US/Australia Collaborative Research Project on Corrosion Fatigue in D6AC Steel Joints
Final rept. Jan 1974-Aug 1978
AIR FORCE MATERIALS LAB WRIGHT-PATTERSON AFB OH
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A U.S.Australian Program has been conducted to determine the effect of manufacturing-induced and environmental corrosion on D6AC steel Taper-Lok bolted joints as used in the F-111 aircraft. Under constant amplitude, traces of distilled water or concentrated hydrochloric acid in the bolt holes did not reduce fatigue life. Under spectrum loading traces of water did not affect fatigue life but traces of hydrochloric acid reduced the mean fatigue life of the joint by a factor of 110. The results of further constant amplitude tests and a limited series of spectrum tests confirmed previous findings that the life of those original joints in the F-111 which were manufactured using a six-flute hand reamer could be appreciably extended by rework with an 18-flute tapered reamer as used in later F-111 production. Other rework procedures involving cold working of the hole by a mandrel or specially designed fasteners showed little improvement when used in this relatively high-strength steel joint material. The effects of improved sealants and the capability of ultrasonic and magnetic NDI techniques for inspection of cracks at fastener holes were also investigated. It is concluded that the life of uncontaminated, properly fabricated and sealed D6AC steel joints as used in the F-111 wing carry through should not be a source of fatigue failure during a normal aircraft lifetime.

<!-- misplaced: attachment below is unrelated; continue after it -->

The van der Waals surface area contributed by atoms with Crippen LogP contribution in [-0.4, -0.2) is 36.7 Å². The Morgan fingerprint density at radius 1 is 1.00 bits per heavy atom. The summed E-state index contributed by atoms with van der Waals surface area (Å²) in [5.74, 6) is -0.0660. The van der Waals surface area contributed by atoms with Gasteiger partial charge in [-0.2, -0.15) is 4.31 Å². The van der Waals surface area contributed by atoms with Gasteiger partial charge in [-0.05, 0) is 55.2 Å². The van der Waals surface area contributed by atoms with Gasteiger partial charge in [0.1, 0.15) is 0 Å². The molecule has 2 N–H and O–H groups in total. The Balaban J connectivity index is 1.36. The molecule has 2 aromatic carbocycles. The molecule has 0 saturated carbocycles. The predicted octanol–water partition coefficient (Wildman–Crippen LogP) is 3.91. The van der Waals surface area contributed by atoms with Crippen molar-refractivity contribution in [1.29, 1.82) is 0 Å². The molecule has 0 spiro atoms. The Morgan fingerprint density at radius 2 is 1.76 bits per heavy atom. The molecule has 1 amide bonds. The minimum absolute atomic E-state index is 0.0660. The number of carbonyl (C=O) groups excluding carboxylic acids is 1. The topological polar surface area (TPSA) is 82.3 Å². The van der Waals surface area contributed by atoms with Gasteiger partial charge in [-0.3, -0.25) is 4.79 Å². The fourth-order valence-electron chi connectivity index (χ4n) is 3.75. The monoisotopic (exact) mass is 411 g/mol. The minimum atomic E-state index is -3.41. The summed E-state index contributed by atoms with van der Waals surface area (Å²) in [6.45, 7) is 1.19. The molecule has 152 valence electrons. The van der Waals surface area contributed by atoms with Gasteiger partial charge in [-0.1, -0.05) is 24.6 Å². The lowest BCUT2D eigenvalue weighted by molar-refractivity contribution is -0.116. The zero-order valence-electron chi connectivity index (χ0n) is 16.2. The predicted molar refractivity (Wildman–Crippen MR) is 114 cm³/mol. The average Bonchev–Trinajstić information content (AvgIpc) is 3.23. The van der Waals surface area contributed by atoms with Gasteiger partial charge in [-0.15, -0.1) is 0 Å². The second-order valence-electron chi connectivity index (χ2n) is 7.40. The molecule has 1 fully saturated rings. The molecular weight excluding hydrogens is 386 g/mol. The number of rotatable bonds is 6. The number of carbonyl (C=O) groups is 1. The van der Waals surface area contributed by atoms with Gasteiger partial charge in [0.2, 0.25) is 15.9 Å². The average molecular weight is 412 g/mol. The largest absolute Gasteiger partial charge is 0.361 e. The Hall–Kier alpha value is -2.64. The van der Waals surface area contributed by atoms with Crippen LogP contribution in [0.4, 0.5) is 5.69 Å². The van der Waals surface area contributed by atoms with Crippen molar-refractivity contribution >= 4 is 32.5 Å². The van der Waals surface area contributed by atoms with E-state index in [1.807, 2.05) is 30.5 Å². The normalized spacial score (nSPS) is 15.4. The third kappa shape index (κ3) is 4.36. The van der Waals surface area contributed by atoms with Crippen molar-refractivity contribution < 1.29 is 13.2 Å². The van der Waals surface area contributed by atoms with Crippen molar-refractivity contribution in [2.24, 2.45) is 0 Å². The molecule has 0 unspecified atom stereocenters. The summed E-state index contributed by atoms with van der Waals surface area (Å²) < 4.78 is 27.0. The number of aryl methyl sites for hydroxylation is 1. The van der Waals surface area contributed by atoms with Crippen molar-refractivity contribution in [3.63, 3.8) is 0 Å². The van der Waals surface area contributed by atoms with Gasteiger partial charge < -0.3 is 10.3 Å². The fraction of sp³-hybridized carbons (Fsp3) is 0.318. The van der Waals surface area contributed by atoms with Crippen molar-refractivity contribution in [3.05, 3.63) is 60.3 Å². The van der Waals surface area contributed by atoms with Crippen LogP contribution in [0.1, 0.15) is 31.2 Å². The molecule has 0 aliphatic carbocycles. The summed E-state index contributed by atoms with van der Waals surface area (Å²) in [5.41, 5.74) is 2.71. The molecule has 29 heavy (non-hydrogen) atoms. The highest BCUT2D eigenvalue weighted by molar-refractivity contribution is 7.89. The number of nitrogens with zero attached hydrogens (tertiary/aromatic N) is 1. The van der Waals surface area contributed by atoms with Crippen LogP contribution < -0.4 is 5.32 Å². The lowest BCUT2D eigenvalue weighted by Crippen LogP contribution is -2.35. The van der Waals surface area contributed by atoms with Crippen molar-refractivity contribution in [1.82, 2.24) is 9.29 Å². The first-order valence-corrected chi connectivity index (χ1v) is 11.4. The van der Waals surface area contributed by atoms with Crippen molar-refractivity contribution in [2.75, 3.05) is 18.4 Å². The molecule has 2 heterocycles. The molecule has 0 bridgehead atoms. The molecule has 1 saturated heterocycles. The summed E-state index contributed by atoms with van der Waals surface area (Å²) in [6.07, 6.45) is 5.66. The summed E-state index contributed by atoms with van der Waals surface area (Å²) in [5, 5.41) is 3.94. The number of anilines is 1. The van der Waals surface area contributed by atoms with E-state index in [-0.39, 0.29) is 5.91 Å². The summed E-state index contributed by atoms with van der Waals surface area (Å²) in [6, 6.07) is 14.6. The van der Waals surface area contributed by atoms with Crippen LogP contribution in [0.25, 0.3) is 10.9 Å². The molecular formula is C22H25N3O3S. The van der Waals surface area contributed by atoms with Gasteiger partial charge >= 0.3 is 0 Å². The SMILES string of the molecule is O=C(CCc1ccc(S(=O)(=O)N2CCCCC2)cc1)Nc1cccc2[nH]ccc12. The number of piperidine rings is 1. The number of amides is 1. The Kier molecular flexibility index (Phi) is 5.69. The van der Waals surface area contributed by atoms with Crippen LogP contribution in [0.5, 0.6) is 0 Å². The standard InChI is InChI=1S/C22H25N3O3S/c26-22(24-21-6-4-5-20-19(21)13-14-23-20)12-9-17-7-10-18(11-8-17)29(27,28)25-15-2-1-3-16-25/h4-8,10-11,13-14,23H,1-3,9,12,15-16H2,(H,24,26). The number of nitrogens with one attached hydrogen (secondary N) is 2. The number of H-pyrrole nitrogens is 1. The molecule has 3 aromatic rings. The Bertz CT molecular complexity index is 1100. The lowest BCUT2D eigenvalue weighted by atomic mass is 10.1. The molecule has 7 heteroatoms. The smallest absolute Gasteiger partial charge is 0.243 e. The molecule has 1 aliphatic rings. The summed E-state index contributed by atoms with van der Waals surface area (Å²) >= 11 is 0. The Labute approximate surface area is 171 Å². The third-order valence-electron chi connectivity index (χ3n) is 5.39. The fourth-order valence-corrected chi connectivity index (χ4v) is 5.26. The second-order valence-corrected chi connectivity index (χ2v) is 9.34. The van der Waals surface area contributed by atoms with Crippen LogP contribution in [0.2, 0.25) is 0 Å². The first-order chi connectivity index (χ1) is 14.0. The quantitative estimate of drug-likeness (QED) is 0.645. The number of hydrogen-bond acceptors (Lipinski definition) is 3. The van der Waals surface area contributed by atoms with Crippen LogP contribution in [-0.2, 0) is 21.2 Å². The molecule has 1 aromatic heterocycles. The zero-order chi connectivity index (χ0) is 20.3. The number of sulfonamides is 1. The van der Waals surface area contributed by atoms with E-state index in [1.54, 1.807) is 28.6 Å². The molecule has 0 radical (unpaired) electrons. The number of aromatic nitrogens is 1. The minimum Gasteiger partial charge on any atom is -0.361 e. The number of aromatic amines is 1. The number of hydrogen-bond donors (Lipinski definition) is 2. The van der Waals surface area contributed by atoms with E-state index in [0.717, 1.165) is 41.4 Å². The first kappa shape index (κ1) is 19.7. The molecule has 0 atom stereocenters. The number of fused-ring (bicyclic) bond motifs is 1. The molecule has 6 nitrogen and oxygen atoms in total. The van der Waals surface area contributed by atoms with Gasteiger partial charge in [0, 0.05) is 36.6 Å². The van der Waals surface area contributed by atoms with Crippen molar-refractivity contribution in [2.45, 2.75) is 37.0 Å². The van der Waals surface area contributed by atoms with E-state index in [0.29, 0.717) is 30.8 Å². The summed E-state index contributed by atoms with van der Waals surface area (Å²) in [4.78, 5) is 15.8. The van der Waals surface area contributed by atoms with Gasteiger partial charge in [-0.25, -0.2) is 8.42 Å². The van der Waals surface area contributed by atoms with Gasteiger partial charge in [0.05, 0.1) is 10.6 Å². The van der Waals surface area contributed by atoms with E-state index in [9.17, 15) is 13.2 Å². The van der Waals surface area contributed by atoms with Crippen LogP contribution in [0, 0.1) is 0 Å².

- Properties of Metals and Alloys
- Fabrication Metallurgy
- Solid State Physics